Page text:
"This is the day for the church fair", said the old farmer's wife who was gout-ridden and had to keep to her
bed for the last five years. She sat up with great effort and with trembling hands she had tied a
long cloth
around her head which she kept taking off and re-wrapping, until right in the middle of her forehead there was
a large knot that looked like the four wings of a windmill— "today is the day of the church fair, Sepp, and you
will be going to the dance this evening alone like you did last year and the year before and all the years before
that. I thought you solemnly promised me that you would be getting married this year. I guess nothing will
come of
that as long as I am alive and even after I die. Oh, if your father would ever have known! Do you just
want to be an old bachelor? Don't you know the song the girls sing?

'Clip, clap bachelor,
go to the forest, search for wood,
dry wood in the green woods,
for in winter cold sets in—
It is still mild now.
Let it burn, give off soot,
— keep you from freezing—
Ask the beggar children!'"

Muttering, her son answered that he liked all the girls in the village, but he
had not idea which one he should
ask to be his wife. "Just walk around in the village," said his mother, "and observe exactly what the girls you
think
eligible are doing, and then come back and tell me."

And Sepp went
on his way.—

"Now," shouted asked his mother when he got back, "How did it go? Where were you?"

"First I visited Ursel. She had just come home from church and was wearing a nice dress and new earrings."

His mother sighed and said: "If she goes to church often she will soon learn to forget the Good Lord.
There comes a time when the miller no longer hears the clapping. She's not for you, son. Where did you go
after that?"

"To Kat
e, Mother."
"What was she doing?"
"She was standing the kitchen, arranging all the plates and pots."
"How did the pots look?"
"Black."
"And her fingers?"
"White."
"Slick, slack," his mother said:

"Slick, slack!
Nibbly and tasty!
Bakes cakes and sweet mush,
W
ill forget children and animals.

Forget her, Sepp!"

"After that I visited Barbara. She was sitting in the garden making three wreaths. One of violets, one of rose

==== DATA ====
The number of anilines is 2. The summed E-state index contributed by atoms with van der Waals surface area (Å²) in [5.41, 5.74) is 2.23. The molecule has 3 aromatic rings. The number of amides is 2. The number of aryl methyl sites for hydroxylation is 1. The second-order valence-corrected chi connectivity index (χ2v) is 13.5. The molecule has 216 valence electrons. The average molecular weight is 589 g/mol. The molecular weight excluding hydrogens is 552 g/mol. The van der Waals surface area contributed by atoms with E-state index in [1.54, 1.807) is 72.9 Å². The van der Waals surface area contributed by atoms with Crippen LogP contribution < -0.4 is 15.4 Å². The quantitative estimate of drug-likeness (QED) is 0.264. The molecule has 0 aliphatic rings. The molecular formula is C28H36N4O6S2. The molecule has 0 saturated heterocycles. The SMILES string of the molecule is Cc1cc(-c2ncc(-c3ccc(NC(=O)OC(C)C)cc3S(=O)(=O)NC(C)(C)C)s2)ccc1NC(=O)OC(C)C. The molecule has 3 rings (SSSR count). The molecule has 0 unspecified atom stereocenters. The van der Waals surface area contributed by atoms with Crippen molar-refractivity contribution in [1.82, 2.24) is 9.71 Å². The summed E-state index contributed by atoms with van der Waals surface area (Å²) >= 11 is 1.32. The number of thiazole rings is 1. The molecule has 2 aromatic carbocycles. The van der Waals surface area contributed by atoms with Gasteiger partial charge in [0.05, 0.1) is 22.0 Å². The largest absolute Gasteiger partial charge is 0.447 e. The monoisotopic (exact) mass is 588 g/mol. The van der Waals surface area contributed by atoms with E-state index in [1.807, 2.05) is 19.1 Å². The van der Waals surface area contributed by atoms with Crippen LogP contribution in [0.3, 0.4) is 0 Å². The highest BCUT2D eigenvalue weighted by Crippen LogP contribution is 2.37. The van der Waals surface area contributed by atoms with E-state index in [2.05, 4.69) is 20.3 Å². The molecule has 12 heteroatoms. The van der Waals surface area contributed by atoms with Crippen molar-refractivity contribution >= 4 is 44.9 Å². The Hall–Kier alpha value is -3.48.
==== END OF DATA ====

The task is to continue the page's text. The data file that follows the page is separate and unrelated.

s, one of carnations. Asked me which one she should wear to the fair. "

His mother was silent for a m
oment and then said:

"A silver lord
a golden fool,
make for a copper
wedding
and
pains of steel!

Go on, my boy!"

"Fourthly, I visited Gret. She was standing in
the street in front of the house giving poor people bread and
butter."

His mother shook her head and said: "Today she does what the people should see, the next time she d
oes
something no one should see. If she stands in front of the door by day, in the evening she will most l
ikely be behind it. I
f the lord comes to the field at noon when his workers are eating, only the lazy ones get o
n their feet and make ready to reap; the hard workers stay seated. Better you stay single, Sepp, rather than t
ake that girl!— Did you
visit anyone else?

"Last of all I visited Ann."
"What was she doing?"
"Nothing, Mother!"
"She must have been doing something?"
said the his mother. "Nothing is very little, Sepp!"
"I swear", answered her son, "she wasn't doing
a thing; you can be sure of that!"
"Then settle for Ann, my boy! Such girls make the best wives, the ones who do nothing that the menfol
k can talk about!"
And Sepp took Ann and he was overjoyed and often
told his mother later: "Mother, how right you were with y
our advice:

Ursul and Kate,
Barbara and Gret',
They weigh all told
not half of my Ann!

Now I could tell you a lot about her—but I won't say a word."—
Sepp Goes Courting
by
Richard von Volkmann-Leander

Illustration: Hans von Volkmann (Son)
Reveries at French Firesides